The Crop: The Lovely Bones
The Studio: Dreamworks
The Director: Peter Jackson
The Producer: Jackson, Fran Walsh, Carolynne Cunningham and Aimee Peyronnet
The Writers: Jackson, Walsh and Phlippa Boyens
The Actors: No clue!
The Premise: Fourteen-year-old Susie Salmon surveys from heaven the aftermath of her brutal rape-and-murder as it affects her family and her murderer.
The Context: Did Peter Jackson goof by segueing from one epic (The Lord of the Rings) to another (King Kong) before finally dialing back the bloat to make his first truly intimate work since 1994’s Heavenly Creatures? Regardless of how The Lovely Bones turns out, I’m going to say no. Kong was an itch the director had been longing to scratch for most of his career; if he didn’t tend to it immediately following the Rings trilogy, he would’ve surely come back to it at some point – and, unfortunately, the result probably would’ve been the same. Though I find the film obscenely bloated, it does succeed as a lavishly cinematic love letter to the Cooper-Schoedsack original, which, whether he knew it or not, is all I think Jackson set out to accomplish.
As a dedicated fan of Jackson’s since viewing Bad Taste on VHS in 1989, I’m relieved he got Kong out of his system – and The Lord of the Rings, for that matter. Now, he can get back to the business of being one of the most visually inventive filmmakers working today. In a way, I feel like Jackson’s been on hiatus as a director since The Frighteners; up until The Fellowship of the Ring, his best films were paragons of precise narrative construction (which, more than his CG pioneering, is what I want to believe inspired the one-time great screenwriter Robert Zemeckis to bring the Kiwi to Hollywood). Though I love the LotR cycle, the miracle of those movies was Jackson/Walsh/Boyens’s ability to condense, rearrange and make comprehensible Tolkien’s massive tomes. To do this, however, they had to sacrifice brevity and embrace sprawl; the result was satisfying, but very un-Jackson.
The most alarming aspect of King Kong was that it inherited all of The Lord of the Rings‘ flaws and almost none of its virtues. Jackson had become too reliant on the epic form; rather than pare down his simple adventure to a reasonable running time, he blew it out to three hours as if it were Lawrence of Arabia (which contains more incident in its first 120 minutes than King Kong does in its entirety). Though the movie got by on visual splendor here and there, it was without a doubt the worst screenplay with which Jackson had ever been associated (the trip to Skull Island is as interminable as the Harvard graduation sequence in Heaven’s Gate). Jackson’s love for CG perfection had superseded his affection for story, leaving many to wonder if his resounding success with The Lord of the Rings had destroyed what once made him great.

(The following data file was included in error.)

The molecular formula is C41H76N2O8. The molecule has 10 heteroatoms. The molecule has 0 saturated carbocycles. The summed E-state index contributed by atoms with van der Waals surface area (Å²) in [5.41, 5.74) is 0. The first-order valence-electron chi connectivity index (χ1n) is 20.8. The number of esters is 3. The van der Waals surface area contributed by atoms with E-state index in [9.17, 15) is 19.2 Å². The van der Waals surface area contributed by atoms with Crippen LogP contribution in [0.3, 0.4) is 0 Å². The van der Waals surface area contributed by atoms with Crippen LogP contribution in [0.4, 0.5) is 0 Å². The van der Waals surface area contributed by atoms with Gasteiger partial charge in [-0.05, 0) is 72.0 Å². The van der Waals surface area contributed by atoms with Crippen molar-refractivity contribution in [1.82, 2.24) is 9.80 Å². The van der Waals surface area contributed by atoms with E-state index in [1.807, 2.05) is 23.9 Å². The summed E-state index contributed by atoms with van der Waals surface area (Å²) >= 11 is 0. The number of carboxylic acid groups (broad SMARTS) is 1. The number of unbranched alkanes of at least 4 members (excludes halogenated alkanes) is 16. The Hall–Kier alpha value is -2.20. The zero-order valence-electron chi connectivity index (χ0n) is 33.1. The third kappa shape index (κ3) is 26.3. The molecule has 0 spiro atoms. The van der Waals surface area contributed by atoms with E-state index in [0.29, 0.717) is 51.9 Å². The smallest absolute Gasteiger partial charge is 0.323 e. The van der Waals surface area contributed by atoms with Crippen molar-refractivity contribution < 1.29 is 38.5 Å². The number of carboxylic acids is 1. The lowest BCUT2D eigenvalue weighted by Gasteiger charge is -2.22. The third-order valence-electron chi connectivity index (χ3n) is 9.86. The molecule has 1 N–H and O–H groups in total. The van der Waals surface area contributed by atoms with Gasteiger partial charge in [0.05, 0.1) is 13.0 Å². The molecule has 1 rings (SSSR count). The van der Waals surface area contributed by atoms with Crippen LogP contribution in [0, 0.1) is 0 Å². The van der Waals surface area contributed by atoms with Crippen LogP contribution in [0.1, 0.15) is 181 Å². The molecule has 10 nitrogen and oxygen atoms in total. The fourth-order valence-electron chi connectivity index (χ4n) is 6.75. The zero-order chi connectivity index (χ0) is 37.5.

When it was announced last week that Jackson was shopping the spec for The Lovely Bones to all of the major studios in Hollywood save for New Line, I wasn’t so much encouraged as worried that he’d incurred an M. Night Shyamalan degree of ignominy within the industry. But when the news started to circulate that studios were clamoring to acquire an apparently dour story about a dead girl watching her family disintegrate in her murdered absence, it was clear that The Lovely Bones was, at the very least, no Lady in the Water or The Happening. Warner Brothers was the frontrunner early in the bidding, but Dreamworks, at the behest of Steven Spielberg (a man who knows what it means to get lost in excess ala 1941 and Hook), swooped in and pledged a budget of $65 million to, perhaps, $90 million: this for a story that could purportedly be made for half of either of those figures, and which, according to New York Magazine‘s "Vulture" bloggers, had been bungled in Jackson/Walsh/Boyens’s adaptation.
With great trepidation, fearing that I was about to bear witness to the creative death of one of my favorite filmmakers, I cracked open the March 2007 draft.
The Script: Three hours later, my faith in Jackson had been restored.
At a concise 112 pages, The Lovely Bones is a heartbreaking, 1970s-set rumination on grief, vengeance, the human capacity for evil, the resilience of the human spirit and, most indelibly, adolescence interrupted. It is a long way from flawless (stock suspense beats occasionally turn up, while Susie’s delayed recognition of her own death might be prolonged past the point of believability), but the screenplay moves at a brisk clip and pays off with an emotionally devastating denouement that, if executed competently, will utterly destroy the audience (i.e. if the last few, tear-dappled pages of my copy are any indication).